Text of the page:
From my review of this book by Robert Shearman here: https://elizabethbowensite.wordpress.com/robert-shearman/
“Then he asked the clincher. He asked if there’d been any itrauma in his life recently,…”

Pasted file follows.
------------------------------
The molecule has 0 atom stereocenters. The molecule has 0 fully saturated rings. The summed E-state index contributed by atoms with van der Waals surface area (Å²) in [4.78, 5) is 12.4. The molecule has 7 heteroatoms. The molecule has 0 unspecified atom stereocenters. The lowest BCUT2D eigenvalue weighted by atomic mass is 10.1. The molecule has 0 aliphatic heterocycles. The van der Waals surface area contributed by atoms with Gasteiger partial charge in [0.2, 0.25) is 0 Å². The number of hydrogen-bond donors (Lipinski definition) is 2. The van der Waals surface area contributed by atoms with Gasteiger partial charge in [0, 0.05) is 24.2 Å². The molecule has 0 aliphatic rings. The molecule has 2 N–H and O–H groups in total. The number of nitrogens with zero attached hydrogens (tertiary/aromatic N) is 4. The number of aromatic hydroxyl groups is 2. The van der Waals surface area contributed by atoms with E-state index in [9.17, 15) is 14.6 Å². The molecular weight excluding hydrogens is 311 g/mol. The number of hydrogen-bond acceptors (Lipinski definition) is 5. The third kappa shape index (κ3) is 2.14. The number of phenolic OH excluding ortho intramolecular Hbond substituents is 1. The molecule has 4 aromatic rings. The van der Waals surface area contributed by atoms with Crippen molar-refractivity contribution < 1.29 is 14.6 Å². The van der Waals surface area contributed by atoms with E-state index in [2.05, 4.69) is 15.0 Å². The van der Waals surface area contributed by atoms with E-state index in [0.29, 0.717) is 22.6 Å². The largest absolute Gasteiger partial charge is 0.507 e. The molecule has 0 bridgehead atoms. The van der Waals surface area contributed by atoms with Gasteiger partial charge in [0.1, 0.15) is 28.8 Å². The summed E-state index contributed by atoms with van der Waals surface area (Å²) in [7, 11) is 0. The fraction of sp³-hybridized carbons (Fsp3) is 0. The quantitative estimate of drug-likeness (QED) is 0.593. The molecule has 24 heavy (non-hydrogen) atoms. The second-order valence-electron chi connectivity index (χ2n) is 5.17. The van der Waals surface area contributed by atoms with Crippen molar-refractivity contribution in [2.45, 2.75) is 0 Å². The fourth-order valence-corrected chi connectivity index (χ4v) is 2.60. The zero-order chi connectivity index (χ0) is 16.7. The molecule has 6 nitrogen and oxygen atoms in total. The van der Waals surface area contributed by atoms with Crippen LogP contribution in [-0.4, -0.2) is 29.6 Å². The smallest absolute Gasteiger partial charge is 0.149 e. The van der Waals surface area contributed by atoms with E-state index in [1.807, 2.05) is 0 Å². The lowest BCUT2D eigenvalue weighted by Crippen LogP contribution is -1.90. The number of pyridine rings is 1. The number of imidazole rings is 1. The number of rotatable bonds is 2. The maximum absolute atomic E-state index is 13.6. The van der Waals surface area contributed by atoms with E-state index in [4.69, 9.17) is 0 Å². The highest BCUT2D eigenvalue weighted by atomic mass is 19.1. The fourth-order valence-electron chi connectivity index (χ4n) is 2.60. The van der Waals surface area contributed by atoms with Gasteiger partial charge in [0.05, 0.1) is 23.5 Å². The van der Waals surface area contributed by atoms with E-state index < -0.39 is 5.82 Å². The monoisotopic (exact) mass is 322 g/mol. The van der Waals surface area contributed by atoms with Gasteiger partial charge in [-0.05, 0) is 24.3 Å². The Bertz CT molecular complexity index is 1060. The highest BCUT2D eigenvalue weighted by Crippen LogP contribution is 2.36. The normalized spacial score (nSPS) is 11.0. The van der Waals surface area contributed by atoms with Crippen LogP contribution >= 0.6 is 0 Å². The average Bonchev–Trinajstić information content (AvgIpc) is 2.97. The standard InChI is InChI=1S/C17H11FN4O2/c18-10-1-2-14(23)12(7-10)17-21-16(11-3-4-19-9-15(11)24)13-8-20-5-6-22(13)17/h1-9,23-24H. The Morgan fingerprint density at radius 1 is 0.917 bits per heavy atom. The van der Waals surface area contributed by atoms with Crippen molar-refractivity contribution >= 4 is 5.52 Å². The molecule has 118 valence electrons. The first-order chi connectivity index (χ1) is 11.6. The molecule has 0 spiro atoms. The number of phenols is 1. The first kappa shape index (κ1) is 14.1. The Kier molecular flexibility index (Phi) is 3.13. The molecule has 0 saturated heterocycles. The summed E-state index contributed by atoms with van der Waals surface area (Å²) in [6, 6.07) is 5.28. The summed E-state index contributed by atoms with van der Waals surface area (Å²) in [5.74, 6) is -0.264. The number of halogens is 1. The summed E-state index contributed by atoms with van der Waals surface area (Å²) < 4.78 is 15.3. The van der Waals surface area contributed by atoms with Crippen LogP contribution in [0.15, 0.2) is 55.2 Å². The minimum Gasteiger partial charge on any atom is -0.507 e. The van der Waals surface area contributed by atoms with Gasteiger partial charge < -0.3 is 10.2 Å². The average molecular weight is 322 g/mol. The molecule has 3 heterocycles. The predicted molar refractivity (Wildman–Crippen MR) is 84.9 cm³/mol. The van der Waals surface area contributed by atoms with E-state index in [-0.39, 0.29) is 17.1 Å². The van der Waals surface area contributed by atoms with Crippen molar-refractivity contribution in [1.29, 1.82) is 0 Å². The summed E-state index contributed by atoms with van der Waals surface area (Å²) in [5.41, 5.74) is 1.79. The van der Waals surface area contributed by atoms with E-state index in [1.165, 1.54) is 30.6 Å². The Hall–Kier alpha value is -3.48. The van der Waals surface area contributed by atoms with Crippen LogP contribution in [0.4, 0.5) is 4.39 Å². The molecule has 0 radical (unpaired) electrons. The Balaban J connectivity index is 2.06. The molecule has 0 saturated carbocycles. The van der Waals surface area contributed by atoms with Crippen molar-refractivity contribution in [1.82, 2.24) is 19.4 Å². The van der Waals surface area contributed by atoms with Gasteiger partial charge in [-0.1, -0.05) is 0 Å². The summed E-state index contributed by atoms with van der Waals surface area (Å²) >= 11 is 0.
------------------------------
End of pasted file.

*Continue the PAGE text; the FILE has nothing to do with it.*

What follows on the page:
Every day, for me, is an itrauma! – especially during these days of the co-vivid träumerei to which most of us are submitted every time we attempt to sleep. The attempt, for example, of others to infiltrate dreams face to face with each other along the lines of this book’s ‘abracadabra’ bodily syndrome or mutual melding etc….This story, at one point, frighteningly described exactly a certain numbness symptom of the illness I have been suffering lately and that made me remember that for some years I have been stating publicly that this style of gestalt real-time reviewing of books needs as many readers as possible to triangulate the coordinates of each book. And then each individual triangulation universally triangulated. Even the author’s own triangulation, which is just one triangulation among many, all triangulations being equally valid. To help with each other’s heavy-lifting of the material they are reading (enjoyable though that heavy-lifting is, and, for me, if a book does not need heavy-lifting, it is not enjoyable at all.) THIS book, so far, is the optimum book in that respect. It really is. And ‘Good Grief’ is the tipping-point, a compelling work that deals with marital bereavement from the husband’s point of view, encompassing many of the potentially perceived themes of this book so far, and many of my expressed thoughts about such themes, and, here with the synchronicities involving the wife’s death, her arguably ghostly return, re-symbiosis of the marriage, the death’s head-on, face-on car crash details and the other people involved now coalescing almost as a romcom in the plot’s gestalt, absurdist, theatrical, emotionally moving and disturbing. And by the way, is the nose automatically airbrushed from the eyesight by one’s brain?